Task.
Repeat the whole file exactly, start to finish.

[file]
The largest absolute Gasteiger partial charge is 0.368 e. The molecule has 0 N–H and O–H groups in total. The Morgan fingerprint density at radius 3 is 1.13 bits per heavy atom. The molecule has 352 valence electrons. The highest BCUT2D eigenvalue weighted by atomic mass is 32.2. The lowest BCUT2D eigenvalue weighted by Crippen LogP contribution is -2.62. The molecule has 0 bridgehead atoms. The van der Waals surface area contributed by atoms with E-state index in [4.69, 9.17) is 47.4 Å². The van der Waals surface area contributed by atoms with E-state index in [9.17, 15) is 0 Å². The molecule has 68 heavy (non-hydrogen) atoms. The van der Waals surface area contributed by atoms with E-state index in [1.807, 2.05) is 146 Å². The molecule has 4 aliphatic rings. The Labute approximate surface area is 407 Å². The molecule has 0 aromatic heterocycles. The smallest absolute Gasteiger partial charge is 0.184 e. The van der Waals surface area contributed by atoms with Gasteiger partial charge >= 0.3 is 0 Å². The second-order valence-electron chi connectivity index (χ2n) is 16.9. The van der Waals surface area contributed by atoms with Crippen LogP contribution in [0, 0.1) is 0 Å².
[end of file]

The largest absolute Gasteiger partial charge is 0.368 e. The molecule has 0 N–H and O–H groups in total. The Morgan fingerprint density at radius 3 is 1.13 bits per heavy atom. The molecule has 352 valence electrons. The highest BCUT2D eigenvalue weighted by atomic mass is 32.2. The lowest BCUT2D eigenvalue weighted by Crippen LogP contribution is -2.62. The molecule has 0 bridgehead atoms. The van der Waals surface area contributed by atoms with E-state index in [4.69, 9.17) is 47.4 Å². The van der Waals surface area contributed by atoms with E-state index in [9.17, 15) is 0 Å². The molecule has 68 heavy (non-hydrogen) atoms. The van der Waals surface area contributed by atoms with E-state index in [1.807, 2.05) is 146 Å². The molecule has 4 aliphatic rings. The Labute approximate surface area is 407 Å². The molecule has 0 aromatic heterocycles. The smallest absolute Gasteiger partial charge is 0.184 e. The van der Waals surface area contributed by atoms with Gasteiger partial charge >= 0.3 is 0 Å². The second-order valence-electron chi connectivity index (χ2n) is 16.9. The van der Waals surface area contributed by atoms with Crippen LogP contribution in [0, 0.1) is 0 Å².